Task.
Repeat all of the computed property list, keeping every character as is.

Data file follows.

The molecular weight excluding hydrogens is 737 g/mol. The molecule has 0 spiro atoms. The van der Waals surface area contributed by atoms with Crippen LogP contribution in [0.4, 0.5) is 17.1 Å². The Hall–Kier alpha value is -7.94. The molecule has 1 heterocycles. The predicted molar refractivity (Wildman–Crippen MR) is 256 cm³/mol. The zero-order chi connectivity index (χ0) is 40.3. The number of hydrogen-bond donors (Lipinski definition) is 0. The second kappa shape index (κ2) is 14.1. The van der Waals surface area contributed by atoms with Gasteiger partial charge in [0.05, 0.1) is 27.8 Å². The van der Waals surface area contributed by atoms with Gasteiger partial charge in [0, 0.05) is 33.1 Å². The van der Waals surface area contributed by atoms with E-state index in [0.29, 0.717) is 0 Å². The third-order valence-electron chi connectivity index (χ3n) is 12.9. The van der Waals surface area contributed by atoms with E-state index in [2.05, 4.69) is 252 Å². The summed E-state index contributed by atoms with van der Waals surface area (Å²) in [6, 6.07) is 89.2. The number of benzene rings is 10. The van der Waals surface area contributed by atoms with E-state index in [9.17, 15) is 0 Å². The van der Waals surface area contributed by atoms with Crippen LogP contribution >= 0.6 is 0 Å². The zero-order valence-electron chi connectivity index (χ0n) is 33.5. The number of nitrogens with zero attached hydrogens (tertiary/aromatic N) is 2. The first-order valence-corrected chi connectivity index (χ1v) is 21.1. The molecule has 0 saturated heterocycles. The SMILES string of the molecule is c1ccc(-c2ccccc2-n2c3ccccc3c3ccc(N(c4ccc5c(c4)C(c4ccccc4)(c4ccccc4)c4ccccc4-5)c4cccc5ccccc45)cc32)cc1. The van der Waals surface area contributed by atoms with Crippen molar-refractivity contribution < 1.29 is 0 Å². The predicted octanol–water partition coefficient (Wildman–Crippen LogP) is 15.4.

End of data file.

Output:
The molecular weight excluding hydrogens is 737 g/mol. The molecule has 0 spiro atoms. The van der Waals surface area contributed by atoms with Crippen LogP contribution in [0.4, 0.5) is 17.1 Å². The Hall–Kier alpha value is -7.94. The molecule has 1 heterocycles. The predicted molar refractivity (Wildman–Crippen MR) is 256 cm³/mol. The zero-order chi connectivity index (χ0) is 40.3. The number of hydrogen-bond donors (Lipinski definition) is 0. The second kappa shape index (κ2) is 14.1. The van der Waals surface area contributed by atoms with Gasteiger partial charge in [0.05, 0.1) is 27.8 Å². The van der Waals surface area contributed by atoms with Gasteiger partial charge in [0, 0.05) is 33.1 Å². The van der Waals surface area contributed by atoms with E-state index in [0.29, 0.717) is 0 Å². The third-order valence-electron chi connectivity index (χ3n) is 12.9. The van der Waals surface area contributed by atoms with E-state index in [2.05, 4.69) is 252 Å². The summed E-state index contributed by atoms with van der Waals surface area (Å²) in [6, 6.07) is 89.2. The number of benzene rings is 10. The van der Waals surface area contributed by atoms with E-state index in [9.17, 15) is 0 Å². The van der Waals surface area contributed by atoms with Crippen LogP contribution >= 0.6 is 0 Å². The zero-order valence-electron chi connectivity index (χ0n) is 33.5. The number of nitrogens with zero attached hydrogens (tertiary/aromatic N) is 2. The first-order valence-corrected chi connectivity index (χ1v) is 21.1. The molecule has 0 saturated heterocycles. The SMILES string of the molecule is c1ccc(-c2ccccc2-n2c3ccccc3c3ccc(N(c4ccc5c(c4)C(c4ccccc4)(c4ccccc4)c4ccccc4-5)c4cccc5ccccc45)cc32)cc1. The van der Waals surface area contributed by atoms with Crippen molar-refractivity contribution < 1.29 is 0 Å². The predicted octanol–water partition coefficient (Wildman–Crippen LogP) is 15.4.